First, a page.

Fed doves, Fed hawks: US central bankers in their own words

(Reuters) – The labels “dove” and “hawk” have long been used by central bank watchers to describe the monetary policy leanings of policymakers, with a dove more focused on risks to the labor market and a hawk more focused on the threat of inflation.

The topsy-turvy economic environment of the coronavirus pandemic sidelined those differences, turning U.S. Federal Reserve officials at first universally dovish as they sought to provide massive accommodation to a cratering economy, and then, when inflation surged, into hawks who uniformly backed aggressive rate hikes. Now, divisions are more evident, with more varied choices: to raise rates again, skip for now but stay poised for more later, or take an extended pause.

All 12 regional Fed presidents discuss and debate monetary policy at Federal Open Market Committee (FOMC) meetings, held eight times a year, but only five cast votes at any given meeting, including the New York Fed president and four others who vote for one year at a time on a rotating schedule.

The following chart offers a stab at how officials stack up on their outlook for Fed policy and how to balance their goals of stable prices and full employment. The designations are based on comments and published remarks; for more on the thinking that shaped these hawk-dove designations, click on the photos in the graphic.

Dove Dovish Centrist Hawkish Hawk

Lisa Cook, Jerome Christopher

Governor, John Powell, Fed Waller,

permanent Williams, Chair, Governor,

voter: “If New York permanent permanent

confirmed, I Fed voter: “We voter:

will stay President, want to see “There’s

focused on permanent convincing nothing

inflation voter: “My evidence that is

until our job current really, that saying we

is done.” June assessment we have need to do

21, 2023 is that we reached the anything

are at, or appropriate imminent

near, the level.” Sept anytime

peak level 20, 2023 soon, so we

of the can just

target sit there,

range for wait for

the the data,

federal see if

funds things

rate.” continue.”

Sept. 29, Sept. 5,

2023 2023

Austan Philip Michael Barr, Michelle

Goolsbee, Jefferson, Vice Chair of Bowman,

Chicago Fed Governor Supervision, Governor,

President, and Vice permanent permanent

2023 voter: Chair voter: “I’ll voter: “I

“Believing too Designate, just say for continue to

strongly in permanent myself, I expect that

the voter: think we’re further

inevitability “The close.” July rate hikes

of a large economy 10, 2023 will likely

trade-off faces be needed

between multiple to return

inflation and challenges inflation

unemployment , to 2% in a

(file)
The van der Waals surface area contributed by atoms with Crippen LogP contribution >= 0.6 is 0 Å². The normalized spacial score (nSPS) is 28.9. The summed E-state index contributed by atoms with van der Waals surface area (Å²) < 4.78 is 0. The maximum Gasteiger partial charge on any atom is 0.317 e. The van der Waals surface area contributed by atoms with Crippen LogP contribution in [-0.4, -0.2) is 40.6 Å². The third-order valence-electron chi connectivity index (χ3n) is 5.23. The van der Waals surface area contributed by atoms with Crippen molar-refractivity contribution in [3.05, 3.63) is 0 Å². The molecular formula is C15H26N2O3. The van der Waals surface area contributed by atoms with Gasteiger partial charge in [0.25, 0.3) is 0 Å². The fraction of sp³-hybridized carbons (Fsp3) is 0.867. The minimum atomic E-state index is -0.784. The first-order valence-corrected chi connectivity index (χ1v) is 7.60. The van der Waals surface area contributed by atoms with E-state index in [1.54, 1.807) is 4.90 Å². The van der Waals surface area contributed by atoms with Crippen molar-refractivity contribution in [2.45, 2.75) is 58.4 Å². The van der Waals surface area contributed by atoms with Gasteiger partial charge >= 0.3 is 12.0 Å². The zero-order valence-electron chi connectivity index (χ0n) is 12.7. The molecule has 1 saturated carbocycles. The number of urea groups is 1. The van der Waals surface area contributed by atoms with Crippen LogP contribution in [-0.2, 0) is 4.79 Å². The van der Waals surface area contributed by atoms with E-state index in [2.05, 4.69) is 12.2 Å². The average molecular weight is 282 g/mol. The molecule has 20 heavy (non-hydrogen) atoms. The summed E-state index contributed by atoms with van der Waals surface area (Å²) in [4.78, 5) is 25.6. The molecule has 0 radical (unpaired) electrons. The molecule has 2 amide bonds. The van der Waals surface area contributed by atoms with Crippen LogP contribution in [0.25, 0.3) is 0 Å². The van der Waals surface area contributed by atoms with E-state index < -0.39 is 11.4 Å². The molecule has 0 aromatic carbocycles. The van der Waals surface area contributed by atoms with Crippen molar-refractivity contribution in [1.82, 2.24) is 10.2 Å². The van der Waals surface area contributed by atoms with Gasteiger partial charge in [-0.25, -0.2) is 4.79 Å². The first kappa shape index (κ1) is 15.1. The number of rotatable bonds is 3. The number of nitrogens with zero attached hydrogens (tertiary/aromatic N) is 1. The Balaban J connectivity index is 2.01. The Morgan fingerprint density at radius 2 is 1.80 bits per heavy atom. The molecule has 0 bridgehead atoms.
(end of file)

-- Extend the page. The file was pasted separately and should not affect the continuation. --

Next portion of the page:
comes with the including timely

serious risk inflation, way.” Sept

of a near-term banking-se 22, 2023

policy error.” ctor

Sept. 28, 2023 stress,





y. The






to them

all.” June

21, 2023

Patrick Mary Daly, Neel Loretta

Harker, San Kashkari, Mester,

Philadelphia Francisco Minneapolis Cleveland

Fed President, Fed Fed Fed

2023 voter: President, President, President,

“Right now, I 2024 2023 voter: 2024 voter:

think that voter: “Today I put “Probably

we’ve probably “Patience a 40% we need to

done enough.” is a probability” bring rates

Aug. 24, 2023 prudent on the up another

strategy.” scenario that notch….It

Sept 22, “we would doesn’t

2023 have to push necessarily

the federal have to be

funds rate September,

higher, but I think

potentially this year.”

meaningfully Aug. 26,

higher.” Sept 2023

26, 2023

Raphael Susan Lorie Logan,

Bostic, Collins, Dallas Fed

Atlanta Fed Boston Fed President,

President, President, 2023 voter:

2024 voter: “I 2025 “My base

feel policy is voter: “I case, though,

appropriately expect is that there

restrictive.” rates may is work left

Aug. 31, 2023 have to to do.” Sept.

stay 7, 2023


and for





s had


” Sept.

22, 2023



Richmond Fed


2024 voter:

“It’s good

for the Fed

to take some

time and see

how the data

plays out.”

Sept. 28,


Note: Fed policymakers began raising interest rates in March 2022 to bring down high inflation. Their most recent policy rate hike, to a range of 5.25%-5.5%, was in July.

Most policymakers as of September expected one more rate hike by year’s end. Neither Jeff Schmid, Kansas City Fed’s president since August and a voter in 2025, nor Adriana Kugler, a permanent voter who was confirmed to the Fed Board in September, have yet made any substantive policy remarks. The St. Louis Fed has begun a search to succeed president, James Bullard, who took a job in academia; the new chief will be a 2025 voter.

(Reporting by Ann Saphir; Editing by Andrea Ricci)